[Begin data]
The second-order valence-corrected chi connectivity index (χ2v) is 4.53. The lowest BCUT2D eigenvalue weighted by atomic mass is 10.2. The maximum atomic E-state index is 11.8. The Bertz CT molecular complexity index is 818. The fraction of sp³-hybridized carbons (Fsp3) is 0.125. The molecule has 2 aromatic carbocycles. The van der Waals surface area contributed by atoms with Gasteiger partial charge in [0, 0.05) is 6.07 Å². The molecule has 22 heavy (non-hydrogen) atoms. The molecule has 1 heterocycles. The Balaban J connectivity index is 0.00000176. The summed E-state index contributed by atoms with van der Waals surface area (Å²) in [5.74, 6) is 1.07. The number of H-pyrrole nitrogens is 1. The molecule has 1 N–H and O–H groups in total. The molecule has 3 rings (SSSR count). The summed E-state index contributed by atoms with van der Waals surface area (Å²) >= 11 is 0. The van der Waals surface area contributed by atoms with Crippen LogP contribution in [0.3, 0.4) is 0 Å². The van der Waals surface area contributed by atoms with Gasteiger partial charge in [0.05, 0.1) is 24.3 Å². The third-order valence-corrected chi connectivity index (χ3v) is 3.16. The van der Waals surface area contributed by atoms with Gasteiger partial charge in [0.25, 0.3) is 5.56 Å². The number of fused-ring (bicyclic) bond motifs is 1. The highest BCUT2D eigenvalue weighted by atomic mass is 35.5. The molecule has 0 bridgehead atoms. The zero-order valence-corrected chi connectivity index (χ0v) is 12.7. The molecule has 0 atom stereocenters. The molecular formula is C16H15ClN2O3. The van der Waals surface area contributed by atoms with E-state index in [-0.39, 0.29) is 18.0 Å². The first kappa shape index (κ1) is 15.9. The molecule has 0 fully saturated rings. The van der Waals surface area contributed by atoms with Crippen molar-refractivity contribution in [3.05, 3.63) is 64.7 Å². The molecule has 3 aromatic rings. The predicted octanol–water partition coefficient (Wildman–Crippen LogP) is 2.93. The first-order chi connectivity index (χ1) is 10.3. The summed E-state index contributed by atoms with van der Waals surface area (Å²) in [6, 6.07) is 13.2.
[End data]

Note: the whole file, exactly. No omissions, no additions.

The second-order valence-corrected chi connectivity index (χ2v) is 4.53. The lowest BCUT2D eigenvalue weighted by atomic mass is 10.2. The maximum atomic E-state index is 11.8. The Bertz CT molecular complexity index is 818. The fraction of sp³-hybridized carbons (Fsp3) is 0.125. The molecule has 2 aromatic carbocycles. The van der Waals surface area contributed by atoms with Gasteiger partial charge in [0, 0.05) is 6.07 Å². The molecule has 22 heavy (non-hydrogen) atoms. The molecule has 1 heterocycles. The Balaban J connectivity index is 0.00000176. The summed E-state index contributed by atoms with van der Waals surface area (Å²) in [5.74, 6) is 1.07. The number of H-pyrrole nitrogens is 1. The molecule has 1 N–H and O–H groups in total. The molecule has 3 rings (SSSR count). The summed E-state index contributed by atoms with van der Waals surface area (Å²) >= 11 is 0. The van der Waals surface area contributed by atoms with Crippen LogP contribution in [0.3, 0.4) is 0 Å². The van der Waals surface area contributed by atoms with Gasteiger partial charge in [0.05, 0.1) is 24.3 Å². The third-order valence-corrected chi connectivity index (χ3v) is 3.16. The van der Waals surface area contributed by atoms with Gasteiger partial charge in [0.25, 0.3) is 5.56 Å². The number of fused-ring (bicyclic) bond motifs is 1. The highest BCUT2D eigenvalue weighted by atomic mass is 35.5. The molecule has 0 bridgehead atoms. The zero-order valence-corrected chi connectivity index (χ0v) is 12.7. The molecule has 0 atom stereocenters. The molecular formula is C16H15ClN2O3. The van der Waals surface area contributed by atoms with E-state index in [-0.39, 0.29) is 18.0 Å². The first kappa shape index (κ1) is 15.9. The molecule has 0 fully saturated rings. The van der Waals surface area contributed by atoms with Crippen molar-refractivity contribution in [3.05, 3.63) is 64.7 Å². The molecule has 3 aromatic rings. The predicted octanol–water partition coefficient (Wildman–Crippen LogP) is 2.93. The first-order chi connectivity index (χ1) is 10.3. The summed E-state index contributed by atoms with van der Waals surface area (Å²) in [6, 6.07) is 13.2.